Even the most notorious racist in U.S. politics, Mississippi senator Theodore Bilbo, seemed to reluctantly agree that Italian Americans could not be racially attacked. Bilbo had responded to an Italian American supporter of fair employment practices by addressing her as "My Dear Dago." When [Congressman Vito] Marcantonio rebuked him, the Mississippian additionally called his adversary a "political mongrel." However, as the controversy garnered press attention, Bilbo reigned in his tendency to demean "racial" and "ethnic" minorities in the same screeds. He assured all that he acted out of "the respect and love I have for the Caucasian blood that flows not only in my veins but in the veins of Jews, Italians, Poles and other nationalities of the White race [whom] I would not want to see contaminated with Negro blood."

David R. Roediger. Working Toward Whiteness: How America's Immigrants Became White: The Strange Journey from Ellis Island to the Suburbs. New York: Basic Books, 2006.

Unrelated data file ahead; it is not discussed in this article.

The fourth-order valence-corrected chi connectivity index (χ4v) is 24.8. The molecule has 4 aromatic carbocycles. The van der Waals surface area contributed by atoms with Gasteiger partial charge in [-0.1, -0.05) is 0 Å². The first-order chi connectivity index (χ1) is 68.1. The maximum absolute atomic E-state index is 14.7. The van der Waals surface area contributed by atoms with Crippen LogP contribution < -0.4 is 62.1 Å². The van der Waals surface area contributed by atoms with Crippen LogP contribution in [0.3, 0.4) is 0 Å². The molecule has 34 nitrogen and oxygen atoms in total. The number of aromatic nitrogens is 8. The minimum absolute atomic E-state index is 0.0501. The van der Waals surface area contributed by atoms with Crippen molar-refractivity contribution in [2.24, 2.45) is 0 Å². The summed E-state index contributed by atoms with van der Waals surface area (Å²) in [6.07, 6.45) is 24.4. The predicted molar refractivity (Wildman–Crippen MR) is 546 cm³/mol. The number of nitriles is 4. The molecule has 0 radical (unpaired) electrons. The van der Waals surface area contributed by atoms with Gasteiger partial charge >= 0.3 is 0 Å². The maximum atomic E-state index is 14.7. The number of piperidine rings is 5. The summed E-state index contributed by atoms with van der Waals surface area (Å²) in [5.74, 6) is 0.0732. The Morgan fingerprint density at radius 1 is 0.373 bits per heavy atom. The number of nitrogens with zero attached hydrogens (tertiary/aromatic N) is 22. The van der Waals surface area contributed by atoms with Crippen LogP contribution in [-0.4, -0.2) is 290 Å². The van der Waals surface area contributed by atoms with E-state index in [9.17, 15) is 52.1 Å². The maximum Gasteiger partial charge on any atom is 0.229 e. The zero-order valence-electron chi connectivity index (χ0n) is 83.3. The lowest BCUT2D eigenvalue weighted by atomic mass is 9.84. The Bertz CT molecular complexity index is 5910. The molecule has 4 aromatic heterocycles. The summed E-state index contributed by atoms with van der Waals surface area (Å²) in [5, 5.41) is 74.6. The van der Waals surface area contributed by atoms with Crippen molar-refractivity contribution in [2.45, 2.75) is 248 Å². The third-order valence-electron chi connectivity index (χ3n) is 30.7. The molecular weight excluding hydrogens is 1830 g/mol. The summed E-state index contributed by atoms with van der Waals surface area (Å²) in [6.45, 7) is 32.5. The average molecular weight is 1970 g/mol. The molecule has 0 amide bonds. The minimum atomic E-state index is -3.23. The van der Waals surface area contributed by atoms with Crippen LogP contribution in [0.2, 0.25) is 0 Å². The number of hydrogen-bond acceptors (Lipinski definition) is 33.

Biochemistry of Skeletons from Ancient Rome

February 26, 2016

A new scientific study, and an older one it references, confirm that there were very few foreigners in Ancient Rome by chemically analyzing skeletons from three non-elite imperial-era cemeteries. The data show that non-locals were in the minority, and most came from other parts of Italy or nearby provinces in Southern/Central Europe. Only 1 individual definitely came from outside of Europe (North Africa), and another 2 possibly did, but results are inconclusive. Note that non-European "Romans" have been discovered as far away as the British Isles.

In order to assess migration to Rome within an updated contextual framework, strontium isotope analysis was performed on 105 individuals from two cemeteries associated with Imperial Rome—Casal Bertone and Castellaccio Europarco—and oxygen and carbon isotope analyses were performed on a subset of 55 individuals. Statistical analysis and comparisons with expected local ranges found several outliers who likely immigrated to Rome from elsewhere.


Who immigrated to Rome?

Of the nonlocal sample (n = 4), there are three adult males and one adolescent of unknown sex. Two of the males fall in the Middle Adult category (35-50) and one into the Older Adult category (50+), while the Adolescent is between 11-15 years old. The other four individuals whose isotope ratios were different from local Roman expectations, although not statistically conclusive, include two Older Children (7-12 years old), one probably male older Adolescent (11-15 years old), and one older Adolescent female (16-20 years old).